What Causes Heart Calcification?

Calcium deposits in the arteries are not related to diet or supplements, but rather to the malfunctioning of blood vessel cells. This condition, known as aortic valve calcification, can cause the valve opening to narrow and reduce blood flow. Cardiac catheterization is a minimally invasive way to diagnose and treat this condition. Researchers believe that coronary artery calcification may be caused by the release of calcium when smooth muscle cells die in the heart's arteries.

However, taking calcium may reduce the long-term risk of atherosclerosis, which may have a protective effect on the heart. The presence of coronary calcification may be an early sign of coronary artery disease, which can lead to a heart attack. Heart attack symptoms include weakness, nausea, shortness of breath, and pain in the arms or shoulder. Coronary calcification occurs when calcium builds up in plaque found in the walls of the coronary arteries, which supply blood to the heart muscle.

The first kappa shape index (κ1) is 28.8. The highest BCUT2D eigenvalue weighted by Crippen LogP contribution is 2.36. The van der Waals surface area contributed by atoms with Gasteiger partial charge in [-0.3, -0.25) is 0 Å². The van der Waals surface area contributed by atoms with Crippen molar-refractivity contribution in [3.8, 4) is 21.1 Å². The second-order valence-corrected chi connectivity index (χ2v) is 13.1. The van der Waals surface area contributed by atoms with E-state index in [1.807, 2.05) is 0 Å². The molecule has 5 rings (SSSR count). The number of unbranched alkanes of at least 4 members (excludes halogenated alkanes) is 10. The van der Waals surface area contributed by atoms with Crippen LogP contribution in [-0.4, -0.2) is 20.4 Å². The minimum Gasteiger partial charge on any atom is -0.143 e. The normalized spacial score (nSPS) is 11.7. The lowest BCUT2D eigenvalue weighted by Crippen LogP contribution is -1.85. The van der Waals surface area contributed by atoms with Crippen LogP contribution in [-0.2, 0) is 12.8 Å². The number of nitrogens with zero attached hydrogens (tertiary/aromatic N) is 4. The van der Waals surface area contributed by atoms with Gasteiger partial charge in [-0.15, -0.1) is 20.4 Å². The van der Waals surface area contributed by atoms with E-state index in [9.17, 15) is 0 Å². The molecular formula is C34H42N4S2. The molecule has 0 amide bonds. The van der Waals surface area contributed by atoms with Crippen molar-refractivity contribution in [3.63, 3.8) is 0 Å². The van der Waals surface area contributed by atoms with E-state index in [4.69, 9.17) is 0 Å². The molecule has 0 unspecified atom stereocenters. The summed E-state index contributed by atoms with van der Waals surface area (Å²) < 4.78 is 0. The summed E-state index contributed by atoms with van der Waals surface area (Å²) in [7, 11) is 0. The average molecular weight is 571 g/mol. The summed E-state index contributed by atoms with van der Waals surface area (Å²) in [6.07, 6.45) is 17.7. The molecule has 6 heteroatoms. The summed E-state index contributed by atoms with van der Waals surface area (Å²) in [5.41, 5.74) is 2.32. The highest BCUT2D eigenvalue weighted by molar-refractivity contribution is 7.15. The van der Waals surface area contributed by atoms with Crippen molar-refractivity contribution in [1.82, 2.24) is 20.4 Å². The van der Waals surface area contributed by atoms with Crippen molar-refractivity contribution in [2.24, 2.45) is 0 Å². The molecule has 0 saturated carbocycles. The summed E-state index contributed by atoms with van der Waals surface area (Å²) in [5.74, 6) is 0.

Heart-healthy habits such as a low-fat diet and exercise can help reduce the risk of calcifications and other chronic health conditions. Aortic valve calcification may be an early sign of heart disease, even if there are no other symptoms. Magnetic resonance imaging (MRI), chest x-rays, and cardiac computed tomography (CT) are all ways to diagnose this condition. Coronary thrombosis occurs when a blood clot forms in one of the heart's arteries, interrupting blood flow to the heart.

As more calcium builds up, people may begin to experience symptoms such as chest pain, shortness of breath, numbness in the hands or feet, decreased blood pressure, and even heart attacks. Good blood flow is essential for supplying oxygen-rich blood to the heart muscle.

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